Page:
Middle School Boys from Baltimore Learn Coding and 3-D Design

Middle School Boys from Baltimore Learn Coding and 3-D Design

(Image: Morgan State University)
(Image: Morgan State University)

The week of July 13 launched Minority Male Makers, a 2-year program developed by Verizon, which aims at giving minority middle school boys hands-on learning experiences with advanced technology, opening their eyes to the professional possibilities that STEM combined with entrepreneurship skills can offer. The program aims at empowering a new generation of minority men by giving them lifelong technology and entrepreneurship skills.

Morgan State University is one of four leading HBCUs directing this pioneering program, instructing the students daily during intensive, daylong technology classes on campus this summer. The students will also be partnered with minority college men as mentors, in collaboration with the National CARES Mentoring Movement.

[Related: How One Organization is Changing the Trajectory for Young Black Men in Maryland]

This summer, students participate in workshops four to five days a week for approximately four weeks at Morgan State University. The program started July 6 and ends July 31. Morgan’s curriculum focuses on skills such as collaboration, critical thinking, problem solving; along with a range of STEM disciplines, such as app design and development, computer programming, basic coding, modeling, 3-D design, 3-D printing, and robotics. During the 2015—2016 school year, the students are to participate in check-in sessions one to two times a month, which are expected to include mentoring and academic support.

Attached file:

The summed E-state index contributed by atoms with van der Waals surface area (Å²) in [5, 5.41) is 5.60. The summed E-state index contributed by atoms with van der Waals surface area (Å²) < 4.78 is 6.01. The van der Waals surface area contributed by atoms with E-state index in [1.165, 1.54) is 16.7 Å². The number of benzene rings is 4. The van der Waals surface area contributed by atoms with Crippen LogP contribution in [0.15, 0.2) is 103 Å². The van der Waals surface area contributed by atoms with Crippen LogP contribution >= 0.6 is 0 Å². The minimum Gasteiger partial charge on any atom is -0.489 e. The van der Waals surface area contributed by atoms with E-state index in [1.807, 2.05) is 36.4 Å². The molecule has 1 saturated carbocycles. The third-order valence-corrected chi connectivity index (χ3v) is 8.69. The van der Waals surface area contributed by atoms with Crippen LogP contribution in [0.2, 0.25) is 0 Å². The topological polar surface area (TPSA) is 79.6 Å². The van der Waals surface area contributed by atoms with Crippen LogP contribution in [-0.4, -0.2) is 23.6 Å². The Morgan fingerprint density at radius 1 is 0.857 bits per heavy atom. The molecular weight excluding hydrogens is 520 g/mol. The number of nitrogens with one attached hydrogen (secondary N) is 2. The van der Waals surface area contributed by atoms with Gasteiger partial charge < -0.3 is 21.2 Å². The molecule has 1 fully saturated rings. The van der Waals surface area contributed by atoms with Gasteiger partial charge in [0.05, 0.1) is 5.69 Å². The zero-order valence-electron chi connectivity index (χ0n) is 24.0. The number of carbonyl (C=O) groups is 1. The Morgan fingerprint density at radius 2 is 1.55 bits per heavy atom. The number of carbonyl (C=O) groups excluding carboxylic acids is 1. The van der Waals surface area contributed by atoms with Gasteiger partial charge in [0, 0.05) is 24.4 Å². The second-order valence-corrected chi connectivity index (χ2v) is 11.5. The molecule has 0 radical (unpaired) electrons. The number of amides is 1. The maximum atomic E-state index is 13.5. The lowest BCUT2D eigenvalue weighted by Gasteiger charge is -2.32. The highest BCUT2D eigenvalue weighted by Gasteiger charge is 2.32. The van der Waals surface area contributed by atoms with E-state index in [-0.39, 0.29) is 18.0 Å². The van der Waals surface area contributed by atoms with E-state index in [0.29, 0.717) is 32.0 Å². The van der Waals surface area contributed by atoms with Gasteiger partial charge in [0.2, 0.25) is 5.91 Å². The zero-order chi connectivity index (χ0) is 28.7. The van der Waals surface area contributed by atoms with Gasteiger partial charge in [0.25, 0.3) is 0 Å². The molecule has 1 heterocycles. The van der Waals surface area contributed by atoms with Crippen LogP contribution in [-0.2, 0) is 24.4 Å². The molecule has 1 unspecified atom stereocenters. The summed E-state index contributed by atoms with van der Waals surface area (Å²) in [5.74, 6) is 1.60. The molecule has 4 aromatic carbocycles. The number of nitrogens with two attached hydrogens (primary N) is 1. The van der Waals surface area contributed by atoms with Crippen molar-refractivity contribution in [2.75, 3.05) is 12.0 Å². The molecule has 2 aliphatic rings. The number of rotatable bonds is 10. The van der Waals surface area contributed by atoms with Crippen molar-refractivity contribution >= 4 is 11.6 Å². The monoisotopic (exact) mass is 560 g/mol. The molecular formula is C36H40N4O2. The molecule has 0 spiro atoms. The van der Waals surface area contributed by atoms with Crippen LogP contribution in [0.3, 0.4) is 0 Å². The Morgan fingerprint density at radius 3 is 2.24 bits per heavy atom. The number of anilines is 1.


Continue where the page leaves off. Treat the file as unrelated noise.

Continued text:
The program’s impact will be measured by a combination of pre- and post-tests administered at various stages of the program. Changes in student performance on standardized and achievement assessments will also be tracked.

Minority Male Makers has been in development at Verizon for more than a year. Minority males are severely underrepresented in STEM fields (National Science Foundation) and are less likely than Caucasian peers to graduate from high school in four years (The Schott Foundation) or to pursue college (National Center for Education Statistics). In recent years much attention has been paid to empowering girls in STEM, but few programs work specifically with boys to spark their interest in STEM disciplines.

For more information, go to www.morgan.edu; for information about the Verizon Foundation, visit www.verizon.com/about/responsibility.